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  • WisBar News
    June 02, 2015

    Police Questioning Illegal but Court Allows Evidence in Fatal Stabbing Case

    Joe Forward

    June 2, 2015 – Police were illegally questioning Mastella Jackson before she incriminated herself in her husband’s murder by stabbing. But it was error to suppress a bloody knife found at Jackson’s home, a state appeals court has ruled.

    After Jackson was charged with first-degree intentional homicide, she filed a motion to suppress her incriminating statements, as well as the bloody knife and clothing police found after obtaining a search warrant that was based on Jackson’s confessions.

    Police contacted Jackson after finding her husband in a Grand Chute hotel room with 25 stab wounds. They began questioning Jackson later that day. Police told her she was not under arrest, but did not comply when she later asked to leave. After couple of hours, Jackson admitted that she went to her husband’s hotel room with a knife.

    Based on these statements, police obtained a search warrant for Jackson’s home and garage. Jackson told police she put the knife and bloody clothing in a garbage can there. Based on this information, police searched the garbage and found the evidence.

    The Outagamie County Circuit Court granted Jackson’s motion, concluding police improperly interrogated Jackson for six hours without giving Miranda warnings.

    The court also suppressed statements made after Miranda warnings were finally given, including the statements telling police where to find the physical evidence. The court said these statements were involuntary, noting Jackson was on prescribed painkillers.

    Finally, the court suppressed the physical evidence – the knife and clothing – under the ‘”fruit of the poisonous tree doctrine,” since police obtained the warrant to search Jackson’s home based on the incriminating statements she made in custody.

    But in State v. Jackson, 2014AP2238-CR (May 12, 2015), a three-judge panel for the District III Wisconsin Court of Appeals reversed, concluding there was probable cause to search Jackson’s home, without her statements, and they would have found the evidence regardless of whether she told police where to find the knife and clothes.

    The panel noted that police interviewed witnesses who saw someone in a hooded sweatshirt enter and leave the hotel room and heard a woman’s voice shouting before the Jackson’s husband, Derrick Whitlow, screamed for help.

    Police also learned from witnesses that the couple was having marital problems and Whitlow had left the family home to stay in a hotel days earlier. The couple’s 11-year old son also told police Jackson left the house that day, took a shower and changed clothes when she came home, and told him not to tell anyone that she had left the house.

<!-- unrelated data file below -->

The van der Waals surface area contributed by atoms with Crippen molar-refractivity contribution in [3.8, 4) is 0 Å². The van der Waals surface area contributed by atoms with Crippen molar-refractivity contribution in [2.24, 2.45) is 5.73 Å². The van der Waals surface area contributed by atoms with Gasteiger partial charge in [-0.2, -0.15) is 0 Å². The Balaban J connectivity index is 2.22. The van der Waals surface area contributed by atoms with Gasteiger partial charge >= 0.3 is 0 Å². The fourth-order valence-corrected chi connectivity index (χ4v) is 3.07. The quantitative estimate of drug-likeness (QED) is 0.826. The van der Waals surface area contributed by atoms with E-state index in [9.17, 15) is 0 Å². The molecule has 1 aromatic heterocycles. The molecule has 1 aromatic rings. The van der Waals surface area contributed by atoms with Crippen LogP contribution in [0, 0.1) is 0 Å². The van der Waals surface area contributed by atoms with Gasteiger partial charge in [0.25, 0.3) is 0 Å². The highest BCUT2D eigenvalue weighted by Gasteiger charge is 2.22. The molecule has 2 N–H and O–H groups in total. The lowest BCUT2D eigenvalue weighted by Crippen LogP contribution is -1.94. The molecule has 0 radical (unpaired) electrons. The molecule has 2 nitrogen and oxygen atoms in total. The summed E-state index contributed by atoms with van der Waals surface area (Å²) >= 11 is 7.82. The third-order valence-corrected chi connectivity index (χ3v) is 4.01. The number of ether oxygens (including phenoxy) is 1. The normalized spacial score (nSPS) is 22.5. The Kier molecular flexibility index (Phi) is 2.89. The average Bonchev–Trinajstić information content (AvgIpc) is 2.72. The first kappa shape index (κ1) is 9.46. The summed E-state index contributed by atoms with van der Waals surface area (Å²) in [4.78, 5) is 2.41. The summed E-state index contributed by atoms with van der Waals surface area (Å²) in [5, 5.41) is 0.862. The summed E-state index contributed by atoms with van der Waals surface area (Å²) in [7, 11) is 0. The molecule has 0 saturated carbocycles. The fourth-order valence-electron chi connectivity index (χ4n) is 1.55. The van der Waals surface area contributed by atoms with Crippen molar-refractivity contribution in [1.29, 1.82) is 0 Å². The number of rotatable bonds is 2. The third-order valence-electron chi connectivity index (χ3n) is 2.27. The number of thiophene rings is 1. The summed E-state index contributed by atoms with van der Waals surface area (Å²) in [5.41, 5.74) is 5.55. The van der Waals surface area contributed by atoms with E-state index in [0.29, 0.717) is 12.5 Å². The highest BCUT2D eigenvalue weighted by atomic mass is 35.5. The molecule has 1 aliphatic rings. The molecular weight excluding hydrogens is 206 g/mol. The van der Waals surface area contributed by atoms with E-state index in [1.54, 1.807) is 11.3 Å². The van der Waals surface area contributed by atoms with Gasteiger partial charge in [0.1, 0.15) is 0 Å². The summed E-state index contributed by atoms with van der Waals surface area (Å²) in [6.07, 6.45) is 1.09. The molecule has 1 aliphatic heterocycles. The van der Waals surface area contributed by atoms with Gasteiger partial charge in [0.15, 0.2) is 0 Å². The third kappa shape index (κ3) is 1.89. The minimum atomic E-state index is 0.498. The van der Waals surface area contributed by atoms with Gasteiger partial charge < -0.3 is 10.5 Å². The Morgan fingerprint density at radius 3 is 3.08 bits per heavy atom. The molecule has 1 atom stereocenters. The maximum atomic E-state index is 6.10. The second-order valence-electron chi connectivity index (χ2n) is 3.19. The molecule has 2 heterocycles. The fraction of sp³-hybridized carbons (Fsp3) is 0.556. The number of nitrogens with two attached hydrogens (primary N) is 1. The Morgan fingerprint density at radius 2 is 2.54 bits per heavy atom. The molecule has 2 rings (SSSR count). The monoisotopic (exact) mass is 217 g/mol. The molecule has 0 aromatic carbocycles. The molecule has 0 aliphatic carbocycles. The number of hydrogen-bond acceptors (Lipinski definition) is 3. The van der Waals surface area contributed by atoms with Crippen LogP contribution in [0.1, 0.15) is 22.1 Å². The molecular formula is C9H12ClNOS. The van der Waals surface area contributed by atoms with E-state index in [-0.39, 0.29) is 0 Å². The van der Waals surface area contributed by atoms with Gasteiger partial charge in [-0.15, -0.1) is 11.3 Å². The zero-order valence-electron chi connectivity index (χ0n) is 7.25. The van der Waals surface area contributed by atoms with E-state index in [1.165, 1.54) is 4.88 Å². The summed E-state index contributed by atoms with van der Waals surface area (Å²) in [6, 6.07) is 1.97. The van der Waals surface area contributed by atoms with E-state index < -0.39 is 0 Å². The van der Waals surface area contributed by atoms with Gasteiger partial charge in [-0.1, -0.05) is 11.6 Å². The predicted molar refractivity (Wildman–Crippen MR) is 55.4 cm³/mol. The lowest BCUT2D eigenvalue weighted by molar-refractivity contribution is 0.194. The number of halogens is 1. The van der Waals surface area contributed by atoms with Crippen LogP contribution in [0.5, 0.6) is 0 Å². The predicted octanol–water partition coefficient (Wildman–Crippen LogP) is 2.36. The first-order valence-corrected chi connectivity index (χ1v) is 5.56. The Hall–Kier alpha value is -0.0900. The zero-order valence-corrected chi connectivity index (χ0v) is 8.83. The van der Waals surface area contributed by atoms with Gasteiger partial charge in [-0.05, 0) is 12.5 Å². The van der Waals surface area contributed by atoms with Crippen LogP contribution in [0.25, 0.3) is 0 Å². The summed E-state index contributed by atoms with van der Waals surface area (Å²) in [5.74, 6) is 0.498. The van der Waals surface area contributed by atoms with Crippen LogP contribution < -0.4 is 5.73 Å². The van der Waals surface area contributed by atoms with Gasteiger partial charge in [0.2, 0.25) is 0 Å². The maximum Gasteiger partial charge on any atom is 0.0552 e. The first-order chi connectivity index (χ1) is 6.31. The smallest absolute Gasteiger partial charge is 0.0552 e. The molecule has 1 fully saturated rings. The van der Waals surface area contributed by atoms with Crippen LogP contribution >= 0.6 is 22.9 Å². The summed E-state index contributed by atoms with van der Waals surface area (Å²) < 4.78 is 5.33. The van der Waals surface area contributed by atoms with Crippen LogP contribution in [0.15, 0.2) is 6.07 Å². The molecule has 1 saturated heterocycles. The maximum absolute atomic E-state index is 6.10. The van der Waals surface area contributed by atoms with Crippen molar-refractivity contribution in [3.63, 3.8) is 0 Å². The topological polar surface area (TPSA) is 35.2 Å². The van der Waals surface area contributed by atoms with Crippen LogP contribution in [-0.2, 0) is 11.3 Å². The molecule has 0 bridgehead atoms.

“We agree with the State that this evidence provided a substantial basis to conclude there was a fair probability a search of Jackson’s residence would uncover evidence of wrongdoing,” wrote Judge Lisa Stark.

    “[E]ven when Jackson’s tainted statements are omitted from the search warrant affidavit, it still contains sufficient untainted evidence to support a finding of probable cause to search Jackson’s residence,” Judge Stark explained.

    In addition, the panel ruled that it was error for the circuit court to suppress the bloody knife, clothes, and shoes as “fruit of the poisonous tree.” The panel noted that tainted evidence can be admissible if it would have been inevitably discovered by lawful means.

    “[T]he State met its burden to establish the three prongs of the inevitable discovery doctrine by a preponderance of the evidence, and, under the circumstances, the purpose of the exclusionary rule is not met by suppressing the physical evidence.”

    The court noted that police had a warrant to search Jackson’s home and garage that they could have obtained without incriminating statements from Jackson, and police would have ultimately searched the garbage can in the garage.

    One detective had testified that officers were directed to search and sift through garbage bins and go through boxes, drawers and cabinets.

    “[E]ven if Jackson had not told police to look for the knife and bloody clothes in a garbage can in the garage, they would have nevertheless searched the garage ‘at some point’ because the warrant authorized a search of the entire residence,” Stark wrote.

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